There is a lot of bloat in this second film that really slows the film down. Not only have we got to go through the process of finding and introducing the Statesmen, which messes with the pace, but then we find out Harry is alive. It’s not exactly a spoiler because he’s been all over the promotional material but, yes, after his grizzly death in the first film Harry is back… kind of. I like Colin Firth in the first film but his return here takes way too much time away from the main story. It ultimately doesn’t add enough to justify lengthening the film that much. No matter how cool Firth looks in an eye patch.

It is not until late on that the film really gets going. After the opening fight scene, that’s where we see most of the super impressive and visually stunning fight scenes that the first film got so right. I mean, speaking critically, I could have done without the rehash of the original’s “manners maketh man” scene but Pedro Pascal is so phenomenally sexy that I can forgive it. It is these insane and completely cartoon-like fight scenes that make the Kingsman films so fantastic. The visual gags, stunts and CGI all come together to create something so absurd yet so appealing. The filmmakers know what they’re doing by now so they’re all pretty by the book but they will still capture an audiences’ attention.

I can’t say that I liked this film more than the original but I did like this film. Well, most of this film. There is a horrible, creepy and unnecessary plot strand that sees Eggsy have to plant a tracking device in an incredibly intimate area that just feels misjudged…. especially in this current climate in Hollywood. However, the rest of the film is silly and funny enough to keep fans of the first film relatively happy. Even if Channing Tatum is horribly underused and overdressed for the duration.

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films, fucking adorable, fucking funny, fucking sweet, Netflix, quirky, review, Sam Neill, Taika Waititi

TBT – Hunt for the Wilderpeople (2016)


You may have gathered from my review of Thor Ragnarok on Tuesday that I fucking loved the film. It was the funniest Marvel movie that I’ve ever seen and was the most enjoyable cinema experience I’ve had all year. I know that, as a massive fan of the Thunder God, it was inevitable that I was going to adore this film but my love of the most recent film in his series of solo films comes from mostly from the work of director Taika Waititi. Waititi has a habit of making films that are as much fun as saying his name over and over. I remember adoring the delightfully weird Shark vs Eagle way back when and his mockumentary What We Do In the Shadows managed to breathe new life into the genre that Christopher Guest has almost single-handedly wore down to the bones. Waititi, as I suggested on Tuesday, was an incredibly unusual choice to make Marvel’s latest big blockbuster. The New Zealand director has preferred to stay away from big productions and has specialised in smaller, quirky comedies. One of which keeps appearing in my Netflix recommendations and catching my eye. I’ve wanted to watch Hunt for the Wilderpeople for ages but, like everything else I see on Netflix, I kept passing over it in favour of watching Stranger Things or Rick and Morty for the umpteenth time. So, I decided, to fit in with my last review, it was a good opportunity to finally watch it. To me 2016 doesn’t really qualify for a TBT post but I think there are times when I can make exceptions. Certain films deserve a loophole or two.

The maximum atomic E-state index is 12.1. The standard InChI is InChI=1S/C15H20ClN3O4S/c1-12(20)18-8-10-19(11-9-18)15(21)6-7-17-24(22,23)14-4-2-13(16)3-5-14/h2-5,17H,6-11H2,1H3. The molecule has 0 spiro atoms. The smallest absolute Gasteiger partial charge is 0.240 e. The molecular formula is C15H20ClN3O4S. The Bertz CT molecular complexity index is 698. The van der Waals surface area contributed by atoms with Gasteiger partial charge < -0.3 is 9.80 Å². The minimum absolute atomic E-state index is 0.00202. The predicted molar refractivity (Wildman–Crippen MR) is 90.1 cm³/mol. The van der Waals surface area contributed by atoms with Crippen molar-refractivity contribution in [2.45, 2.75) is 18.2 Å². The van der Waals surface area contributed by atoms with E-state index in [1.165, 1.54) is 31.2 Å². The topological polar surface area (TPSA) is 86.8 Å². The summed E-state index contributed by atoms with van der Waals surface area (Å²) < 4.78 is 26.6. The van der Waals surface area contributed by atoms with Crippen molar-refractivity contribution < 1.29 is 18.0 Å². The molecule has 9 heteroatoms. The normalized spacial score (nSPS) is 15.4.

Hunt for the Wilderpeople is the kind of film that grabs you from the start and you are never able to escape from. It introduces us to a Ricky Baker (Julian Dennison), a juvenile delinquent who has ben rejected from all his previous foster families and is now a burden on the Child Welfare system. Welfare services officer Paula (Rachel House) drops him off at his final chance to find a family. Living in a remote farm, Bella (Rima Te Wiata) shows the boy genuine affection and he starts to feel comfortable. Until her untimely death anyway. After than, Ricky is left in the charge of Bella’s cantankerous husband, Hector (Sam Neill). When Pauline warns that she is returning to take the boy away from the farm, Ricky runs into the bush and gets lost. Whilst Hector easily tracks him down, the pair, now being hunted by the law, decide to take their chances in the wilderness so they can remain together. They quickly learn to rely no each other and form an uneasy relationship.

The best way I can think of to describe Hunt for the Wilderpeople is Up meets Wes Anderson and Edgar Wright. It is a film that is incredibly funny, heartwarming and very well made. Everything just works despite it’s quirky and kind of absurd nature. It boasts fantastic performances from its two lead stars and their relationship is what keeps this whole thing together. Sam Neill is phenomenally strong as the man who is quietly grieving whilst also trying to come to terms with this strange teenager he’s been lumbered with. The ups and downs of the pair’s time together is genuinely wonderful to watch and their eventual relationship is so sweet your teeth will hurt for days. It is, however, Julian Dennison) who gets the best lines and offers the most memorable performance. Ricky is a child who dreams of being a gangster rapper so is about unsuited to rural life as it gets. But there is depth to the character as he is, beneath the bravado, just a lost little boy looking for someone to love him.

Although Hunt for the Wilderpeople never strays too far into sentimentality and schmaltz. It contains hard hitting drama and emotional punches when it needs to but, before you have a chance to shed a tear, it will suddenly have you screaming with laughter. Waititi’s characters all inhabit a strange world in which reality is slightly off but so phenomenally funny that it doesn’t matter. Hunt for the Wilderpeople may not have the budget or action as Thor Ragnarok but it certainly matches in terms of entertainment. It deftly works everything together and creates characters that, though flawed, you really care about. It has humanity, humour and heart. It has larger than life characters that feel anything but real. It seems to me that this film alone was the perfect precursor to any Marvel film. Maybe I’ll have to revise my statement’s on Waititi’s hiring?